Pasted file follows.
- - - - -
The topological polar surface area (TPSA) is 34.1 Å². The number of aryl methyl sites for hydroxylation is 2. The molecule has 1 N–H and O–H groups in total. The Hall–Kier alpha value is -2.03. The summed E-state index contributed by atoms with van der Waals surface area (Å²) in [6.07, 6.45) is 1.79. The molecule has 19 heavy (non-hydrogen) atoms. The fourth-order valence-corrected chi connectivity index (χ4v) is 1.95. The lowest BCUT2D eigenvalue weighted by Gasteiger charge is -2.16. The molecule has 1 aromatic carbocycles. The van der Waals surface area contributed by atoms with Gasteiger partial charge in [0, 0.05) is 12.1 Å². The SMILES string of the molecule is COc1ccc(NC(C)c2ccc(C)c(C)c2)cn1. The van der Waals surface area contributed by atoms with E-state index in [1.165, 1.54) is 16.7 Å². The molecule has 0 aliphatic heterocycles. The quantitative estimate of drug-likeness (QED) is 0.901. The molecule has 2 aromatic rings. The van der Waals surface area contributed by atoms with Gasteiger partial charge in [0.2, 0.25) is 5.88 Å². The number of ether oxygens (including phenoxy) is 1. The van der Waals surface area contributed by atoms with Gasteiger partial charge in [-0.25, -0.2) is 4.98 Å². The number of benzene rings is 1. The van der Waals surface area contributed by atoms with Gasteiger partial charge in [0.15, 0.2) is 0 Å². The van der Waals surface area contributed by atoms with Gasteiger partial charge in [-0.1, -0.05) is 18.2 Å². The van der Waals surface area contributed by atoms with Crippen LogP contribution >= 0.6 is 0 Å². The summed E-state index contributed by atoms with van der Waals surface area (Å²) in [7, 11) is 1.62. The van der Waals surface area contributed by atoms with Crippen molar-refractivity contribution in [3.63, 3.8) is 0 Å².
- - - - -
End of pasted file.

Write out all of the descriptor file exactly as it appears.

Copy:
The topological polar surface area (TPSA) is 34.1 Å². The number of aryl methyl sites for hydroxylation is 2. The molecule has 1 N–H and O–H groups in total. The Hall–Kier alpha value is -2.03. The summed E-state index contributed by atoms with van der Waals surface area (Å²) in [6.07, 6.45) is 1.79. The molecule has 19 heavy (non-hydrogen) atoms. The fourth-order valence-corrected chi connectivity index (χ4v) is 1.95. The lowest BCUT2D eigenvalue weighted by Gasteiger charge is -2.16. The molecule has 1 aromatic carbocycles. The van der Waals surface area contributed by atoms with Gasteiger partial charge in [0, 0.05) is 12.1 Å². The SMILES string of the molecule is COc1ccc(NC(C)c2ccc(C)c(C)c2)cn1. The van der Waals surface area contributed by atoms with E-state index in [1.165, 1.54) is 16.7 Å². The molecule has 0 aliphatic heterocycles. The quantitative estimate of drug-likeness (QED) is 0.901. The molecule has 2 aromatic rings. The van der Waals surface area contributed by atoms with Gasteiger partial charge in [0.2, 0.25) is 5.88 Å². The number of ether oxygens (including phenoxy) is 1. The van der Waals surface area contributed by atoms with Gasteiger partial charge in [-0.25, -0.2) is 4.98 Å². The number of benzene rings is 1. The van der Waals surface area contributed by atoms with Gasteiger partial charge in [0.15, 0.2) is 0 Å². The van der Waals surface area contributed by atoms with Gasteiger partial charge in [-0.1, -0.05) is 18.2 Å². The van der Waals surface area contributed by atoms with Crippen LogP contribution >= 0.6 is 0 Å². The summed E-state index contributed by atoms with van der Waals surface area (Å²) in [7, 11) is 1.62. The van der Waals surface area contributed by atoms with Crippen molar-refractivity contribution in [3.63, 3.8) is 0 Å².